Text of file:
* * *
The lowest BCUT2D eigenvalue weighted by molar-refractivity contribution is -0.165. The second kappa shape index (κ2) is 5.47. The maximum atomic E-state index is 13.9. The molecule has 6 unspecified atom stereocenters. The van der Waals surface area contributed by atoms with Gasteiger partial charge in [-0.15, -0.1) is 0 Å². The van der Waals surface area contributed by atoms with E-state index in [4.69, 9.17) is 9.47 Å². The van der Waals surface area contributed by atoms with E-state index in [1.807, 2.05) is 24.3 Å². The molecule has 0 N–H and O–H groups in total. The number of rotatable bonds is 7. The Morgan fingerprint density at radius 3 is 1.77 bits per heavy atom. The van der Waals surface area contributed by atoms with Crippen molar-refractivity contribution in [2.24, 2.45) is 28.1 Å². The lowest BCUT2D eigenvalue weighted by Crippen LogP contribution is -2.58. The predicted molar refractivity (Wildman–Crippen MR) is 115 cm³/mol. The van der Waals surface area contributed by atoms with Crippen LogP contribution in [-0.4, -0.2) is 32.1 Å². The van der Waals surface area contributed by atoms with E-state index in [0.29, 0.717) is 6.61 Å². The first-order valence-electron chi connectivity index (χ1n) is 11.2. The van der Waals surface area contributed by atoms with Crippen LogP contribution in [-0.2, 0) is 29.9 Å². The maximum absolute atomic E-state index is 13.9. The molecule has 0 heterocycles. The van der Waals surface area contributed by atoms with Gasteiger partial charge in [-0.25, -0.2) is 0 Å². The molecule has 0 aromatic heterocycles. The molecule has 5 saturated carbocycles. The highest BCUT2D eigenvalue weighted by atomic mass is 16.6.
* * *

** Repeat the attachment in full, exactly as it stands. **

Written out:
The lowest BCUT2D eigenvalue weighted by molar-refractivity contribution is -0.165. The second kappa shape index (κ2) is 5.47. The maximum atomic E-state index is 13.9. The molecule has 6 unspecified atom stereocenters. The van der Waals surface area contributed by atoms with Gasteiger partial charge in [-0.15, -0.1) is 0 Å². The van der Waals surface area contributed by atoms with E-state index in [4.69, 9.17) is 9.47 Å². The van der Waals surface area contributed by atoms with E-state index in [1.807, 2.05) is 24.3 Å². The molecule has 0 N–H and O–H groups in total. The number of rotatable bonds is 7. The Morgan fingerprint density at radius 3 is 1.77 bits per heavy atom. The van der Waals surface area contributed by atoms with Crippen molar-refractivity contribution in [2.24, 2.45) is 28.1 Å². The lowest BCUT2D eigenvalue weighted by Crippen LogP contribution is -2.58. The predicted molar refractivity (Wildman–Crippen MR) is 115 cm³/mol. The van der Waals surface area contributed by atoms with Crippen LogP contribution in [-0.4, -0.2) is 32.1 Å². The van der Waals surface area contributed by atoms with E-state index in [0.29, 0.717) is 6.61 Å². The first-order valence-electron chi connectivity index (χ1n) is 11.2. The van der Waals surface area contributed by atoms with Crippen LogP contribution in [-0.2, 0) is 29.9 Å². The maximum absolute atomic E-state index is 13.9. The molecule has 0 heterocycles. The van der Waals surface area contributed by atoms with Gasteiger partial charge in [-0.25, -0.2) is 0 Å². The molecule has 0 aromatic heterocycles. The molecule has 5 saturated carbocycles. The highest BCUT2D eigenvalue weighted by atomic mass is 16.6.